The Government’s police funding reforms have been branded a “shambles” by police and crime commissioners after Home Office officials admitted in a letter that they used old data in their calculations.
The mistake, which affects government grants worth millions of pounds, means forces across the country could potentially end up with wildly different amounts of money than those they have been told they could expect under the reforms.
The error was revealed in a letter from Mary Calam, the director general of the Home Office’s crime and policing group, to the office of Devon and Cornwall Police and Crime Commissioner (PCC) Tony Hogg, who has been challenging the Government on the figures.
The news comes a day after The Independent revealed that police chiefs have had to pay out thousands of pounds to hire financial consultants and university statisticians to analyse Home Office figures which appeared not to add up.
The letter, seen by The Independent, says that, after “further investigation”, it was found that an “older classification” of data had been used. It says an “updated measure” would be used in determining police forces’ final funding allocations.
The data set, known as Acorn 5, accounts for around a third of the money that forces will receive.
The Metropolitan Police is currently set to lose £184m under the Government’s proposals, but under the new assessment would lose only around £3m. Sussex, which was losing £8m, would now gain £3m.
But some forces would lose out if new figures were used. West Midlands Police, which was gaining £37m, would now gain only £9m, according to Devon and Cornwall’s PCC. North Yorkshire, which was expected to lose £3.5m, would lose an additional £6m.
Police and crime commissioners say the Home Office refused to provide revised calculations for each force – leaving them to try to work it out for themselves. A consultation about the proposals ended yesterday. Andrew White, the chief executive of the office of the Devon and Cornwall PCC, said: “This revelation is astounding and undermines the whole consultation process. Furthermore, it comes on the back of a number of other mistakes over the past two months.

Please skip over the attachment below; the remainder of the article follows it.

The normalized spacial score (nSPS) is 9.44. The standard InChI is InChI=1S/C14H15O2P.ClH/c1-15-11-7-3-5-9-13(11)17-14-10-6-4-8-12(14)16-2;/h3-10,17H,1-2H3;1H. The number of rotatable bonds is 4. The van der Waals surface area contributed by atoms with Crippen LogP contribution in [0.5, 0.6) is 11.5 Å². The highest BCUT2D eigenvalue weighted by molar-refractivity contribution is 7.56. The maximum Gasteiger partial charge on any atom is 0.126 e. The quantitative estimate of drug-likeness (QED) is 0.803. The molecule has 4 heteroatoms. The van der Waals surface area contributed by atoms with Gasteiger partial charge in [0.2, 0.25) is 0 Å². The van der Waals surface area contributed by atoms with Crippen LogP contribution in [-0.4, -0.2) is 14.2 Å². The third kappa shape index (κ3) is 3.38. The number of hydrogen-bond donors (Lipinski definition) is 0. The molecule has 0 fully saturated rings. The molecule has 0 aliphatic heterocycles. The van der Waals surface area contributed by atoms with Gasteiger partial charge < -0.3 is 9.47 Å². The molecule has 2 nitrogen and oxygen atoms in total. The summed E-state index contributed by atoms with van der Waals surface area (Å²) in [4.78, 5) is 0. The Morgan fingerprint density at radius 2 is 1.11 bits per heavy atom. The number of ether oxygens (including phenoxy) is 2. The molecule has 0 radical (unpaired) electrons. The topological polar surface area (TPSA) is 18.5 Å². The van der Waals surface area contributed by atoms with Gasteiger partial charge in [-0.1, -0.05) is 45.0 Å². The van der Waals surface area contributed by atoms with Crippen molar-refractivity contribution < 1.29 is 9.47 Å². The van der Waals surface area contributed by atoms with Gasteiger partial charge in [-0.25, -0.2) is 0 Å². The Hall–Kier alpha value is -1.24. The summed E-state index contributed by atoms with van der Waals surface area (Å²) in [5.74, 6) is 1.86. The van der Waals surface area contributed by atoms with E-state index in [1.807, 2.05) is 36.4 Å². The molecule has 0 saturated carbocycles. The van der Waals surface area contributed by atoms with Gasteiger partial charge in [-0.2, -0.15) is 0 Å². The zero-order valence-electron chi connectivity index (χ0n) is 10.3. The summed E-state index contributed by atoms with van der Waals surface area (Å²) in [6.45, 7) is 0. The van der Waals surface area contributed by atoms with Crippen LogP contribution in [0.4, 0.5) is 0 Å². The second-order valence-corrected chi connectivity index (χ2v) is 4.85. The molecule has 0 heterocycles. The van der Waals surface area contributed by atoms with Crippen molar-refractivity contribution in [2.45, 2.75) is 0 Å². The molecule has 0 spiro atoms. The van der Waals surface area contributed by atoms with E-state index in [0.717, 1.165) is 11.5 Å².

“We told the Home Office two weeks ago that we could not reconcile the data they had used, but it is only now that they have admitted that we were right. We have now lost all trust in the process.”
Lancashire’s PCC Clive Grunshaw, whose force is set to lose £24.5m under the existing proposals, said: “This whole process is an absolute mess. We have been saying for some time that our figures didn’t tally with those being put out by the Home Office and it’s only now, on the very day the consultation ends, that we have found out why.”
Merseyside’s PCC Jane Kennedy said: “This is shameful conduct by the Home Office and they should withdraw their funding proposals forthwith.”
The Independent revealed how six police and crime commissioners and London’s deputy mayor for policing and crime had threatened legal action against the Home Office unless ministers listened to their “grave concerns”.
The policing minister Mike Penning announced the new funding formula in July in a bid to correct the “complex and opaque” way in which central government money is assigned to forces. Critics say some forces will lose tens of millions of pounds a year.
Mr Penning said last night: “Allocations for individual police force areas have not been set and decisions on funding will not be made until after the Spending Review in November.”
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